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Second Generation Unit Load Device to improve the Security and Efficiency of the Aerospace Logistics Industry

Final Report Summary - SAFEGUARD (Second Generation Unit Load Device to improve the Security and Efficiency of the Aerospace Logistics Industry)

Executive Summary:
The SAFEGUARD project presents a new technology to improve the security and efficiency of air cargo through the research and development of a second generation Unit Load Device (ULD). With 1 million ULDs around the world worth over 900 million Euros, they are a crucial element of the global aviation industry. For example, in 2009, 80 million tonnes of air cargo was carried by the existing ULD fleet. However, 26 million tonnes of this cargo (33%) was transported on passenger aircraft and industry experts agree that air cargo is the weak link in the supply chain. Considering the potential security problems around the global air cargo supply chain, there is an urgent need to review and improve existing technological solutions. Over the last 20 years, incremental improvements have primarily focused on weight reduction, which has resulted in compromised security within the supply chain.

The SAFEGUARD project results have generated a step change improvement in the security of our air cargo supply chain without increasing weight. In addition to large economic savings, logistics improvements for airlines may be realised with the new design innovations. Safeguard has resulted in strategic research and development results in ULD design, energy harvesting and multi-frequency RFID systems. Patent pending ULD design improvements have included an advanced nesting concept which has been developed and prototyped in full size. The unique nesting design produces a stacking ration of 3:1, enabling aviation supply chains to combat the imbalance of ULD availability across the globe. Furthermore the innovative use of reinforced polymers reduces the weight of a fully secure design and greatly reduces maintenance costs. Advancements in energy harvesting systems have enabled the development of a passive energy harvesting device for use on-board temporary aviation equipment. Such technology may be used for information, tracking or security sealing applications. Project developments also include an ultra-low power impact data logger which records the date and time of impact events. As a lower cost alternative to energy harvesting, a single coin cell lithium battery can provide over 5 years of data logging operations, displaying on a PC interface via USB. Final project developments include the design of a multi-frequency RFID technology, linked to an on-board electronic sealing/locking device. Sealing device is capable of being interrogated by a handheld reader or wirelessly by RFID system using first talk wake up protocol. This new multi-frequency device listens for an incoming signal, determines its frequency, calculates a return transmission and replies on the same frequency. Following the research program, the new technology will enable our SME consortium partners to jointly commercialise multiple new product ranges in a variety of different sectors including aviation, logistics and security.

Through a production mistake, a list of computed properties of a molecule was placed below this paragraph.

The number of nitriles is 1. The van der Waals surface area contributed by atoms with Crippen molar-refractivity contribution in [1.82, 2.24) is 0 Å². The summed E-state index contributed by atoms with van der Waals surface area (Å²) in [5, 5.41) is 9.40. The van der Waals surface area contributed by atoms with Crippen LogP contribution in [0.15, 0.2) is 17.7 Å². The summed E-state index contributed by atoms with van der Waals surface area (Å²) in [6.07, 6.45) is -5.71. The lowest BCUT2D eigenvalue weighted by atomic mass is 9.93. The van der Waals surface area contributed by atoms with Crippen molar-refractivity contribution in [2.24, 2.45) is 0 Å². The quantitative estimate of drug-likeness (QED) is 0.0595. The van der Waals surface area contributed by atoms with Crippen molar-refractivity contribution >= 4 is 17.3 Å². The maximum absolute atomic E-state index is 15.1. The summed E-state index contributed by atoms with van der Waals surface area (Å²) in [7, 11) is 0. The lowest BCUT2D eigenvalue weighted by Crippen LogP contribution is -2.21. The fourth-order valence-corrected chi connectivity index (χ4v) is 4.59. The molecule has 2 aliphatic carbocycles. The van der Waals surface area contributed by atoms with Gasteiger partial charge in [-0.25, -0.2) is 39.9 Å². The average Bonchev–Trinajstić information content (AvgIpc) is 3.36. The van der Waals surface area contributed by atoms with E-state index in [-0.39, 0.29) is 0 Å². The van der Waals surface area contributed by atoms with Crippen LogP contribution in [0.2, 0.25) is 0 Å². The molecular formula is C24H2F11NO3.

Project Context and Objectives:
With approximately 1 million Unit Load Devices (ULD) in use around the world worth over €900 million, the ULD is the workhorse of the Global Aviation industry. Used on commercial and passenger aircraft these containers (or pallets) are preloaded with
cargo, baggage and mail to significantly reduce the amount of time required to load an airplane and to insure that all available space is utilised. ULDs also protect the cargo from rain, snow and impact during the loading process. In essence a ULD has a relatively simple construction of for example fibreglass reinforced plastic or aluminium with polycarbonate panels. However, there are a wide range of variations some of which have been specifically designed for certain types of aircraft. ULDs are generally classified by a three letter prefix (i.e. AKN) and the container type (i.e. LD3). Figure 1 illustrates an RKN, which is a basic LD3 container with integral refrigeration unit.

In 2009, 79.8 million tonnes of air cargo was carried by the existing ULD fleet (which includes pallets), which signifies its major importance as an enabler of international trade. However, industry experts agree that air cargo is the weak link in the supply chain. Global Air transport is governed by a patchwork of inconsistent controls and security protocols that make air cargo a potential security threat. As a result passengers are often unaware how close they could be to a potential security risk.

In order to reduce airport screening requirements, individual companies may apply for a security clearance which allows them to pack ULDs without a need for further security checking at the airport. Although, security measures are often acceptable on paper, there are significant weak links in the supply chain, which result in major potential security risks. This is very worrying, considering that approximately 33% of